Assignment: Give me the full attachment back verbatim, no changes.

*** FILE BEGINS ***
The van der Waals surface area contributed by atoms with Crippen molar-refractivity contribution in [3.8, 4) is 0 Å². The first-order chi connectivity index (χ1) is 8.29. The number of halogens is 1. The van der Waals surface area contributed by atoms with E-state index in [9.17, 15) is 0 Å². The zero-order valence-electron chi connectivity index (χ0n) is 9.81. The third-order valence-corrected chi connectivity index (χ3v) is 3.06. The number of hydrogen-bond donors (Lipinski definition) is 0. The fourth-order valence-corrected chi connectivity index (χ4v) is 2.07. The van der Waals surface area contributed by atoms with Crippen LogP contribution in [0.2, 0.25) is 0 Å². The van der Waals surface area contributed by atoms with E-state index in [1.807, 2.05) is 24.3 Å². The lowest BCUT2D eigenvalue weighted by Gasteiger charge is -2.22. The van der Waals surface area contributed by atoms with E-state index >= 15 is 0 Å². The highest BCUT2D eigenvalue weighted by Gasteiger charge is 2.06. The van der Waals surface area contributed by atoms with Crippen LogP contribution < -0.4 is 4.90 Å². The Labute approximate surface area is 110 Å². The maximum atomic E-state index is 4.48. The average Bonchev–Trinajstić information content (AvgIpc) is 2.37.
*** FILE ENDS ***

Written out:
The van der Waals surface area contributed by atoms with Crippen molar-refractivity contribution in [3.8, 4) is 0 Å². The first-order chi connectivity index (χ1) is 8.29. The number of halogens is 1. The van der Waals surface area contributed by atoms with E-state index in [9.17, 15) is 0 Å². The zero-order valence-electron chi connectivity index (χ0n) is 9.81. The third-order valence-corrected chi connectivity index (χ3v) is 3.06. The number of hydrogen-bond donors (Lipinski definition) is 0. The fourth-order valence-corrected chi connectivity index (χ4v) is 2.07. The van der Waals surface area contributed by atoms with Crippen LogP contribution in [0.2, 0.25) is 0 Å². The van der Waals surface area contributed by atoms with E-state index in [1.807, 2.05) is 24.3 Å². The lowest BCUT2D eigenvalue weighted by Gasteiger charge is -2.22. The van der Waals surface area contributed by atoms with E-state index >= 15 is 0 Å². The highest BCUT2D eigenvalue weighted by Gasteiger charge is 2.06. The van der Waals surface area contributed by atoms with Crippen LogP contribution < -0.4 is 4.90 Å². The Labute approximate surface area is 110 Å². The maximum atomic E-state index is 4.48. The average Bonchev–Trinajstić information content (AvgIpc) is 2.37.